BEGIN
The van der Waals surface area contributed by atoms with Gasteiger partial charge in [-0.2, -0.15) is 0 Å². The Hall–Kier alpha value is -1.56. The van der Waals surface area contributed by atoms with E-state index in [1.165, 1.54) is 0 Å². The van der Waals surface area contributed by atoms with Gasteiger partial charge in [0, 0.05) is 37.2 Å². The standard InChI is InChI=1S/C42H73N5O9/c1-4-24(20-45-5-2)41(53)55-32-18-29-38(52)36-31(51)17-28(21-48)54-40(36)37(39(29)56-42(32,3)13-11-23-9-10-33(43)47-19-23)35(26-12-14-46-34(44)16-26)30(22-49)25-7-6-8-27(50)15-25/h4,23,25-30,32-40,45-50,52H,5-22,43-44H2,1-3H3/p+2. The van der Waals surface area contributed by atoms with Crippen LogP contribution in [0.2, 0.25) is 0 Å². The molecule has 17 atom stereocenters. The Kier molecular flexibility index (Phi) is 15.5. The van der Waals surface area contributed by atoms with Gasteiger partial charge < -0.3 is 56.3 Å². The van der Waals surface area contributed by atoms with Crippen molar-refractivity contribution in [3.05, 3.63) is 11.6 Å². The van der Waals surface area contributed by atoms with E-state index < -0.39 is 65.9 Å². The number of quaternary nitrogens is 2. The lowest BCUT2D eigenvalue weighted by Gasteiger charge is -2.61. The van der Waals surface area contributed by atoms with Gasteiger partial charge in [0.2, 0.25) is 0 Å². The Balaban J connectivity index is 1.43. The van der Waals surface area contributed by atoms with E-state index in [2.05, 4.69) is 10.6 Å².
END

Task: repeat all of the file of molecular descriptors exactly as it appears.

The van der Waals surface area contributed by atoms with Gasteiger partial charge in [-0.2, -0.15) is 0 Å². The Hall–Kier alpha value is -1.56. The van der Waals surface area contributed by atoms with E-state index in [1.165, 1.54) is 0 Å². The van der Waals surface area contributed by atoms with Gasteiger partial charge in [0, 0.05) is 37.2 Å². The standard InChI is InChI=1S/C42H73N5O9/c1-4-24(20-45-5-2)41(53)55-32-18-29-38(52)36-31(51)17-28(21-48)54-40(36)37(39(29)56-42(32,3)13-11-23-9-10-33(43)47-19-23)35(26-12-14-46-34(44)16-26)30(22-49)25-7-6-8-27(50)15-25/h4,23,25-30,32-40,45-50,52H,5-22,43-44H2,1-3H3/p+2. The van der Waals surface area contributed by atoms with Crippen LogP contribution in [0.2, 0.25) is 0 Å². The molecule has 17 atom stereocenters. The Kier molecular flexibility index (Phi) is 15.5. The van der Waals surface area contributed by atoms with Gasteiger partial charge < -0.3 is 56.3 Å². The van der Waals surface area contributed by atoms with Crippen molar-refractivity contribution in [3.05, 3.63) is 11.6 Å². The van der Waals surface area contributed by atoms with E-state index < -0.39 is 65.9 Å². The number of quaternary nitrogens is 2. The lowest BCUT2D eigenvalue weighted by Gasteiger charge is -2.61. The van der Waals surface area contributed by atoms with Gasteiger partial charge in [0.2, 0.25) is 0 Å². The Balaban J connectivity index is 1.43. The van der Waals surface area contributed by atoms with E-state index in [2.05, 4.69) is 10.6 Å².